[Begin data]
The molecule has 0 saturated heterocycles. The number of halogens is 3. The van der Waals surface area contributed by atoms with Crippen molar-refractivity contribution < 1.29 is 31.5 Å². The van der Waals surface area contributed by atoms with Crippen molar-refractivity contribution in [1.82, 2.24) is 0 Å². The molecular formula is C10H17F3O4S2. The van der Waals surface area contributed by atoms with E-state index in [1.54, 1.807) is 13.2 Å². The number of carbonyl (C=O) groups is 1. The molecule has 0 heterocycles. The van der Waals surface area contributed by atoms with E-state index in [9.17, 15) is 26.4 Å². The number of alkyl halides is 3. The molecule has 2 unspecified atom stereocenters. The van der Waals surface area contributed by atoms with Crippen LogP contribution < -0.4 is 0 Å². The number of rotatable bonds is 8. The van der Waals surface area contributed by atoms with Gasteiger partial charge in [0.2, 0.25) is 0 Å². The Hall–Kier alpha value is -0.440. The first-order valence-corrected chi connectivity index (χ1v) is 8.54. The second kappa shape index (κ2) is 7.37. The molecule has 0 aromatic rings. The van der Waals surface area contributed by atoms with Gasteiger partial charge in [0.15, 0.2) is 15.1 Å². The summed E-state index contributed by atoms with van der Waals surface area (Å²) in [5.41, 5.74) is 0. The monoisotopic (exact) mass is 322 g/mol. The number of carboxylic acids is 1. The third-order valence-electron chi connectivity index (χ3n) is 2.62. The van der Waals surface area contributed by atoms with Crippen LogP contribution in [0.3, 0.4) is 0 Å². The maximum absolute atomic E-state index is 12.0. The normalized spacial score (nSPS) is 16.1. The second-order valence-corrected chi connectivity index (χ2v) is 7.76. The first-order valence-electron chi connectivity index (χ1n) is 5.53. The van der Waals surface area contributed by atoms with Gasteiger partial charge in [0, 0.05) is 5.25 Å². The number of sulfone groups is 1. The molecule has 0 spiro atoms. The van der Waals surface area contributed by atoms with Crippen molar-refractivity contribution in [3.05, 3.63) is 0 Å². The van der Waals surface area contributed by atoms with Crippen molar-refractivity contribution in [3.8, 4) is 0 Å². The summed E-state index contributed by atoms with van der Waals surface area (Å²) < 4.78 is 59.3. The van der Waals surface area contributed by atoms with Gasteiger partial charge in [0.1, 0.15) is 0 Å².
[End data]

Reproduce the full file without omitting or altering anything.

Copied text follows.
The molecule has 0 saturated heterocycles. The number of halogens is 3. The van der Waals surface area contributed by atoms with Crippen molar-refractivity contribution < 1.29 is 31.5 Å². The van der Waals surface area contributed by atoms with Crippen molar-refractivity contribution in [1.82, 2.24) is 0 Å². The molecular formula is C10H17F3O4S2. The van der Waals surface area contributed by atoms with E-state index in [1.54, 1.807) is 13.2 Å². The number of carbonyl (C=O) groups is 1. The molecule has 0 heterocycles. The van der Waals surface area contributed by atoms with E-state index in [9.17, 15) is 26.4 Å². The number of alkyl halides is 3. The molecule has 2 unspecified atom stereocenters. The van der Waals surface area contributed by atoms with Crippen LogP contribution < -0.4 is 0 Å². The number of rotatable bonds is 8. The van der Waals surface area contributed by atoms with Gasteiger partial charge in [0.2, 0.25) is 0 Å². The Hall–Kier alpha value is -0.440. The first-order valence-corrected chi connectivity index (χ1v) is 8.54. The second kappa shape index (κ2) is 7.37. The molecule has 0 aromatic rings. The van der Waals surface area contributed by atoms with Gasteiger partial charge in [0.15, 0.2) is 15.1 Å². The summed E-state index contributed by atoms with van der Waals surface area (Å²) in [5.41, 5.74) is 0. The monoisotopic (exact) mass is 322 g/mol. The number of carboxylic acids is 1. The third-order valence-electron chi connectivity index (χ3n) is 2.62. The van der Waals surface area contributed by atoms with Crippen LogP contribution in [0.3, 0.4) is 0 Å². The maximum absolute atomic E-state index is 12.0. The normalized spacial score (nSPS) is 16.1. The second-order valence-corrected chi connectivity index (χ2v) is 7.76. The first-order valence-electron chi connectivity index (χ1n) is 5.53. The van der Waals surface area contributed by atoms with Gasteiger partial charge in [0, 0.05) is 5.25 Å². The number of sulfone groups is 1. The molecule has 0 spiro atoms. The van der Waals surface area contributed by atoms with Crippen molar-refractivity contribution in [3.05, 3.63) is 0 Å². The van der Waals surface area contributed by atoms with Crippen molar-refractivity contribution in [3.8, 4) is 0 Å². The summed E-state index contributed by atoms with van der Waals surface area (Å²) < 4.78 is 59.3. The van der Waals surface area contributed by atoms with Gasteiger partial charge in [0.1, 0.15) is 0 Å².